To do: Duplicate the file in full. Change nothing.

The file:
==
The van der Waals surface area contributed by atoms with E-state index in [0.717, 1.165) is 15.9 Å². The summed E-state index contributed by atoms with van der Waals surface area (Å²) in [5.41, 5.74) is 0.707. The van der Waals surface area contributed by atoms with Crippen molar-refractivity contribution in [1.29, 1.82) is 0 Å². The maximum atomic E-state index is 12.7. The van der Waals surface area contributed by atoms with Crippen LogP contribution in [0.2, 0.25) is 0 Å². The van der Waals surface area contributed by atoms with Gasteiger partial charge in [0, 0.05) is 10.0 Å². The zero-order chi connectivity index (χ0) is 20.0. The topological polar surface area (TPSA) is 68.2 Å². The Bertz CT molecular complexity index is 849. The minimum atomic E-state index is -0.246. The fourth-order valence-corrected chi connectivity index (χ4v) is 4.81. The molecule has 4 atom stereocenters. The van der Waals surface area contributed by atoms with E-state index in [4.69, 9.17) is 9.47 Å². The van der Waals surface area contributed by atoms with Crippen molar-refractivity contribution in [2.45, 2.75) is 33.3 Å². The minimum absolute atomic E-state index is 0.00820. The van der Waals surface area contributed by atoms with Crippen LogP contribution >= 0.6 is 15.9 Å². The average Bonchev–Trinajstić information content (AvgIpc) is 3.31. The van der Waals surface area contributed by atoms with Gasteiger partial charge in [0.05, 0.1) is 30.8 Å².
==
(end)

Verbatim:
The van der Waals surface area contributed by atoms with E-state index in [0.717, 1.165) is 15.9 Å². The summed E-state index contributed by atoms with van der Waals surface area (Å²) in [5.41, 5.74) is 0.707. The van der Waals surface area contributed by atoms with Crippen molar-refractivity contribution in [1.29, 1.82) is 0 Å². The maximum atomic E-state index is 12.7. The van der Waals surface area contributed by atoms with Crippen LogP contribution in [0.2, 0.25) is 0 Å². The van der Waals surface area contributed by atoms with Gasteiger partial charge in [0, 0.05) is 10.0 Å². The zero-order chi connectivity index (χ0) is 20.0. The topological polar surface area (TPSA) is 68.2 Å². The Bertz CT molecular complexity index is 849. The minimum atomic E-state index is -0.246. The fourth-order valence-corrected chi connectivity index (χ4v) is 4.81. The molecule has 4 atom stereocenters. The van der Waals surface area contributed by atoms with E-state index in [4.69, 9.17) is 9.47 Å². The van der Waals surface area contributed by atoms with Crippen molar-refractivity contribution in [2.45, 2.75) is 33.3 Å². The minimum absolute atomic E-state index is 0.00820. The van der Waals surface area contributed by atoms with Crippen LogP contribution >= 0.6 is 15.9 Å². The average Bonchev–Trinajstić information content (AvgIpc) is 3.31. The van der Waals surface area contributed by atoms with Gasteiger partial charge in [0.05, 0.1) is 30.8 Å².